Cu,Ni,W content / wt pct







0 4 6 8 10 12



Current density / (A/dm )

Fig. 1 Relationship between cathode current density and the Cu, Ni and W content of the electrodeposits

Bennett et al.[16] . They have conrmed that, at low applied potentials, the more noble copper is deposited easily, but when the potential is set at a value corresponding to nickel, both metals will be deposited at rates limited by their relative concentrations, resulting in a structure of unalloyed copper alternating with nickel having low copper content. Tungsten cannot be produced by electrodeposition lonely from aqueous solutions, unless in conjunction with deposition of nickel. So the W content of the electrodeposits increases slightly as the content of Ni increases. Figure 2 shows SEM micrographs of the Cu-NiW alloy electrodeposited on various cathode current densities. The deposition is uniform throughout and exhibits a cauliower-like appearance at low current densities, a pyramid-like appearance at moderate current densities, and a ridge-like appearance at high current densities. The decrease in grain size with increase in current density is clearly evident. According to the Butler-Volmer equation, overpotential increases as cathode current density increases, accordingly, can promote the nucleation rate. When the nucleation rate exceeds the growth rate of crystal, the grains of coatings become ne. Figure 3 illustrates the XRD patterns of the CuNi-W alloy electrodeposited on various cathode current density . All the composite coatings exhibit single phase of Cu matrix with face-centered cubic (fcc) crystal structure (PDF number:04-0836) and peaks corresponding to Ni phase is not found in the spectra indicating that crystal lattice in Cu matrix perhaps has been replaced by Ni and W partly and formed solid solution. A shift is observed in the diraction angle towards lower angles as the nickel and tungsten content of the alloy is increased. To substantiate this, the lattice constant (a) of the Cu-Ni-W alloy lms is determined using the fcc Cu-Ni diraction angle and the Bragg s equation[17] . The lattice constant (a) of all the Cu-Ni-W alloys is larger than the lattice constant (a0 ) of the pure Cu. The atomic radius of W (0.202 nm) and Ni (0.162 nm) is larger than that of

H.W. He et al.: J. Mater. Sci. Technol., 2010, 26(5), 429432


Fig. 2 SEM micrographs of Cu-Ni-W alloys the electrodeposited in dierent current density: (a) 5 A/dm2 , (b) 7.5 A/dm2 , (c) 10 A/dm2 , (d) 12.5 A/dm2


d=15 A/dm



(22 ) (311)

2.5 (a )

Texture coefficient (X random)

(b) 2.0 (c) (d ) (e )

d=12.5 A/dm
Intensity / a.u.


d=10 A/dm


d=7.5 A/dm


d=5 A/dm 30












/ deg.


Fig. 3 XRD patterns of Cu-Ni-W alloys electrodeposited at dierent current density

Fig. 4 Texture coecients for Cu-Ni-W alloys in dierent current density: (a) 5 A/dm2 , (b) 7.5 A/dm2 , (c) 10 A/dm2 , (d) 12.5 A/dm2 , (e) 15 A/dm2

Cu (0.128 nm)[18] , which cannot enter into the Cu crystal lattice space. Only a Cu-Ni-W solid solution alloy can be produced, which do not change crystal lattice type, but can change the lattice constant. If atomic radius of the solute atom (W, Ni) is larger than the solvent atom (Cu), the lattice constant of solid solution increases. The average grain size of the Cu-Ni-W alloy calculated using Scherrer formula was in the range of 0.2 to 1 m; the higher the current density, the lower is the crystallite size, in accordance with Fig. 2. When the current density is 12.5 A/dm2 , the average grain size is only 0.2 m. Figure 4 shows texture coecients for the Cu-Ni-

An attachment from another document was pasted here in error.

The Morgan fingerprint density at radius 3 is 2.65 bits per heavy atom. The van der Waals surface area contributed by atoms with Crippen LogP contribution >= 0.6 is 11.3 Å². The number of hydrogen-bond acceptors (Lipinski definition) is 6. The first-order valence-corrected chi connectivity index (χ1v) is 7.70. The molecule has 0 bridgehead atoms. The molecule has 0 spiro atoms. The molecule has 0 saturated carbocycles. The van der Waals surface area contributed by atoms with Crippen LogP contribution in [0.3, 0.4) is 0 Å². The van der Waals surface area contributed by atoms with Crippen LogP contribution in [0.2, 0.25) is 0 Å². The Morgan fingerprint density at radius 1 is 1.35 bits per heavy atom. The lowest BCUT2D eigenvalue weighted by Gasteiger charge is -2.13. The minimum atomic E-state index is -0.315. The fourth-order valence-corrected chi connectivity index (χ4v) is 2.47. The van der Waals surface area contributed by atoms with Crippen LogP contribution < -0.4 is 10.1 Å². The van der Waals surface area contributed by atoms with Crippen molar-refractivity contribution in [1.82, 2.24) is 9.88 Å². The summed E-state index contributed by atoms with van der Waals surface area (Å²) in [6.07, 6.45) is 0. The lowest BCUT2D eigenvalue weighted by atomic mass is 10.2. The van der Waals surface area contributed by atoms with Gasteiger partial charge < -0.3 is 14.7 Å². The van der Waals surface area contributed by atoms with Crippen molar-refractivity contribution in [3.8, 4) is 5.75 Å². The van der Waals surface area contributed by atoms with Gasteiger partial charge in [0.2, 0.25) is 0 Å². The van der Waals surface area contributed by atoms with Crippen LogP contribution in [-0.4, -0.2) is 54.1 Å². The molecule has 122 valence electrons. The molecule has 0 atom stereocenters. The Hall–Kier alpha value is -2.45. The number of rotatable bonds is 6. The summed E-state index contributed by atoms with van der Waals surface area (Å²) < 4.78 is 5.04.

W alloys. The texture coecients, T Chkl are calculated from X-ray patterns using Eq. (1): T Chkl =
1 n

I(hkl) /I0(hkl) [I(hkl) /I0(hkl) ]


In this equation I(hkl) is the integrated peak intensity of (hkl) plane obtained from X-ray patterns. I0(hkl) is the corresponding integrated peak intensity of (hkl) plane in Cu powder as a polycrystalline texture free sample. n is the number of Cu peaks in X-ray diffraction which is 4. As seen all of the Cu-Ni-W alloys take on (220) texture, the texture coecients change slightly upon cathode current density.

432 4. Conclusion

H.W. He et al.: J. Mater. Sci. Technol., 2010, 26(5), 429432

The direct deposition technique is used to prepare the Cu-Ni-W alloys. The surface appearance of the Cu-Ni-W alloy is uniform and compact, showing a nickel metallic luster. The grain sizes of the Cu-Ni-W alloy are submicron degree observed by scanning electron microscopy. The Cu-Ni-W alloy is face-centered cubic (fcc) solid solution as proven by X-ray diraction. The nickel weight percent (Ni%) in the deposits increases signicantly as cathode current density increases; the W content of the electrodeposits increases slightly.
REFERENCES [1 ] F.N. Mandigo: United States Patent, No. 4958569, 1990. [2 ] B.C. Bourne and G. Kenneth: United States Patent, No. 7261036, 2007. [3 ] J.W. Reese, D.C. Betancourt and N.S. Terry: United States Patent, NO. 6634300, 2003. [4 ] K.J.P. Norman and W. Dan: United States Patent, No. 6012392, 2000. [5 ] M.S. Chawla: United States Patent, No. 5792977, 1998. [6 ] C.W. Wendt Jr, D. Betancourt, J.D. Reese and W.

James: United States Patent, No. 6530326, 2003. [7 ] A.L. Fan, Sh.K. Li and W.H. Tian: Mater. Sci. Eng. A, 2008, 474 , 208. [8 ] W.H. Tian, A.L. Fan, H.Y. Gao, J. Luo and Z. Wang: Mater. Sci. Eng. A, 2003, 350, 160. [9 ] M.L. Duy and S.K. Golaski: Technical Report BRLTR-2800, US Army Ballistic Research Laboratory, Aberdeen Proving Ground, MD, 1987. [10] A.L. Fan, S.K. LI, W.H. Tian and F.C. Wang: Trans. Nonferrous Met. Soc. China, 2007, 17, 1447. [11] A.L. Fan, W.H. Tian, Q. Sun and B.S. Wang: J. Univ. Sci. Technol. Beijing, 2006, 13, 73. [12] N. Eliaz, T.M. Sridhar and E. Gileadi: Electrochim. Acta, 2005, 50, 2893. [13] I. Mizushima, P.T. Tang, H.N. Hansen and M.A.J. Somers: Electrochim. Acta, 2005, 51, 888. [14] H. Somekawa, T.G. Nieh and K. Higashi: Scripta Mater., 2004, 50, 1361. [15] I. Baskaran, T.S.N.Sankara Narayanan and A. Stephen: Mater. Lett., 2006, 60, 1990. [16] L.H. Bennett, D.S. Lashmore, M.P. Dariel, M.J. Kaufman, M. Rubinstein and P. Lubitz: J. Magn. Magn. Mater., 1987, 67, 239. [17] Michael M. Woolfson: An Introduction of X-ray Crystallography, 2nd edn, Cambridge University Press, Cambridge, 1997. [18] J.A. Dean: Lange s Handbook of Chemistry, 13th edn, Mcgraw-Hill Company, New York, 1995.